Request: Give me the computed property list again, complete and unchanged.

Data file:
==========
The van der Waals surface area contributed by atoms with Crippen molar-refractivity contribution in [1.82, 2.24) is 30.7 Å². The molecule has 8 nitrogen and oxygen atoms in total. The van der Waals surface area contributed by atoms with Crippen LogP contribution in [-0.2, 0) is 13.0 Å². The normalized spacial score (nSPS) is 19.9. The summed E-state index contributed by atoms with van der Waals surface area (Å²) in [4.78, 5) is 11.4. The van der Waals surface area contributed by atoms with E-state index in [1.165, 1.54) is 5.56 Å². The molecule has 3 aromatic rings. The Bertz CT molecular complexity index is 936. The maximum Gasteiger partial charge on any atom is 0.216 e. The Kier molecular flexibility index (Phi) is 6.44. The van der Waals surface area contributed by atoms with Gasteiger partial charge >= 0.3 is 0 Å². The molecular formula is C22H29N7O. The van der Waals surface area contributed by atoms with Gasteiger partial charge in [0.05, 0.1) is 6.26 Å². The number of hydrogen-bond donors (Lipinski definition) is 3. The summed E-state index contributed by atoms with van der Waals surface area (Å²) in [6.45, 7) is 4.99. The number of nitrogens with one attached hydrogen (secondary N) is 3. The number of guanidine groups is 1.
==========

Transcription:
The van der Waals surface area contributed by atoms with Crippen molar-refractivity contribution in [1.82, 2.24) is 30.7 Å². The molecule has 8 nitrogen and oxygen atoms in total. The van der Waals surface area contributed by atoms with Crippen LogP contribution in [-0.2, 0) is 13.0 Å². The normalized spacial score (nSPS) is 19.9. The summed E-state index contributed by atoms with van der Waals surface area (Å²) in [4.78, 5) is 11.4. The van der Waals surface area contributed by atoms with E-state index in [1.165, 1.54) is 5.56 Å². The molecule has 3 aromatic rings. The Bertz CT molecular complexity index is 936. The maximum Gasteiger partial charge on any atom is 0.216 e. The Kier molecular flexibility index (Phi) is 6.44. The van der Waals surface area contributed by atoms with Gasteiger partial charge >= 0.3 is 0 Å². The molecular formula is C22H29N7O. The van der Waals surface area contributed by atoms with Gasteiger partial charge in [0.05, 0.1) is 6.26 Å². The number of hydrogen-bond donors (Lipinski definition) is 3. The summed E-state index contributed by atoms with van der Waals surface area (Å²) in [6.45, 7) is 4.99. The number of nitrogens with one attached hydrogen (secondary N) is 3. The number of guanidine groups is 1.